"The vacant sheriff's office, it seems, was never addressed in the course of the series' 3 seasons." Believe it or not, it was -- in one of R.F.D.'s funniest episodes, "The Caper". Howard, concerned that the lack of a proper sheriff in town is discouraging people from moving to Mayberry, tries to convince the town council into dismissing the boob that is Goober as deputy sheriff and hiring a real lawman. The council members (including Sam and Emmett) think this is unnecessary because Mayberry is relatively crime-free and vote down Howard's proposal...so Howard tries to convince them they're wrong by pretending to rob Mayberry's bank. This episode is funny in and of itself, but the underlying implications (if Mayberry is crime-free, why was Andy on the county payroll for eight years?) also make it gut-busting hilarious.

I know I'm pretty rough on Mayberry R.F.D. over at Thrilling Days of Yesteryear but in watching the entirety of the series I never cease to be astounded by the overwhelming blandness of the show. This is a series that someone seriously should have reconsidered putting on the air...and yet it was a Top Fifteen series (with its first two seasons in the Top 5) performer in the Nielsens during its entire run. Granted, the show isn't an entire loss: there are occasionally funny episodes (few and far between, but they're there) and I've developed a new appreciation for Jack Dodson, whose Howard Sprague is one of the greatest supporting characters to ever appear on a sitcom. Oh, and my love for Arlene Golonka (as Millie) knows no bounds.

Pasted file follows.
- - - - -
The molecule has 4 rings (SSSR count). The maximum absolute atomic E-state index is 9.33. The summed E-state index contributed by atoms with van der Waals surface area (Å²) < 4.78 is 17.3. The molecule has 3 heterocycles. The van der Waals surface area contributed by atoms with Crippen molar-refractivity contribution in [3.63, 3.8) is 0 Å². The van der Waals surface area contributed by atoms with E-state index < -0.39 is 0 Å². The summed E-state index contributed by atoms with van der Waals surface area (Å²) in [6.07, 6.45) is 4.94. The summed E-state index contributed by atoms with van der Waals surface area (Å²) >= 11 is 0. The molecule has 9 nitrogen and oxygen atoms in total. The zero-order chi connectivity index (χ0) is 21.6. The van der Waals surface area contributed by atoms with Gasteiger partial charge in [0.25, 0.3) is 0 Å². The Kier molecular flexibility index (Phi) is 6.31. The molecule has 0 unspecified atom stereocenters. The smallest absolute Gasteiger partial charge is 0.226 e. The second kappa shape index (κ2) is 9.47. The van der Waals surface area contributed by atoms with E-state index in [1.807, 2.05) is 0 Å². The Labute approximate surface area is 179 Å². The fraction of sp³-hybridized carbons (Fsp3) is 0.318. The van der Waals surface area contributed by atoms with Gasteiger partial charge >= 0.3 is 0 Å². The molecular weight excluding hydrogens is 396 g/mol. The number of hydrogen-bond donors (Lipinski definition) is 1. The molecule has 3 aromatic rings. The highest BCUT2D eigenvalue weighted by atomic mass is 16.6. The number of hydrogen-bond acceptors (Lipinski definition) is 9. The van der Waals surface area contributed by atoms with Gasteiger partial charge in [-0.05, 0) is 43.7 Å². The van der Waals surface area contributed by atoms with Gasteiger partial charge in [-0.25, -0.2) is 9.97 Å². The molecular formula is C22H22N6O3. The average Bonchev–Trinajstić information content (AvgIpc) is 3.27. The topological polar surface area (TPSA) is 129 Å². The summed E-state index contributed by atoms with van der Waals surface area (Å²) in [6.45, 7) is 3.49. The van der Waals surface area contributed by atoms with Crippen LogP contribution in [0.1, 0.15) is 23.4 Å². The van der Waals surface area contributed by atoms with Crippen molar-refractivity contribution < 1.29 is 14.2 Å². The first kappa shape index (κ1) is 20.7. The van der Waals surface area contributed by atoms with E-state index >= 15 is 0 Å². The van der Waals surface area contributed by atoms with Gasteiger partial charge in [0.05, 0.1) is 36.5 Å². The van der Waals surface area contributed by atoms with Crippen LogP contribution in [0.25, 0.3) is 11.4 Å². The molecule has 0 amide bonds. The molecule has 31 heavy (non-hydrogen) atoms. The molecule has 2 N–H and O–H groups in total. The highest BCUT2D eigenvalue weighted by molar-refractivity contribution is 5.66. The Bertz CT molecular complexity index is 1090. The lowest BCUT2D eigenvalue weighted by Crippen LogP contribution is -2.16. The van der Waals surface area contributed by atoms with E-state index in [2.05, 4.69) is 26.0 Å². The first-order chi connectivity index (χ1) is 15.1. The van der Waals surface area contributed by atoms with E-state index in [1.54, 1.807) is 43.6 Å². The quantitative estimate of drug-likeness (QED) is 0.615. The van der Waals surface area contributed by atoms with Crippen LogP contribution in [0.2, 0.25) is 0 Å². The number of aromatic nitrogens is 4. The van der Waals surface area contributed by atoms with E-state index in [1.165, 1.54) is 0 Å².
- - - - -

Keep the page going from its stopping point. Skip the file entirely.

Oh...Mayberry R.F.D. did have a brief run on GoodLife TV (also known as AmericanLife TV) a few years back...paired in a Saturday night time slot with Ken Berry's other 60s television success, F Troop.

hobbyfan said...

Now that you mention it, I did read your review of "The Caper", which was the closest they ever got to resolving the issue of the vacancy in the sheriff's office.

Howard always struck me as dumber than Goober, actually. How he could be a city clerk is beyond me. Admittedly, he looks the part---he is a nerd, after all!

I can see why you're sweet on Arlene Golonka. It's a shame she didn't have too many other primetime gigs, if at all, after RFD.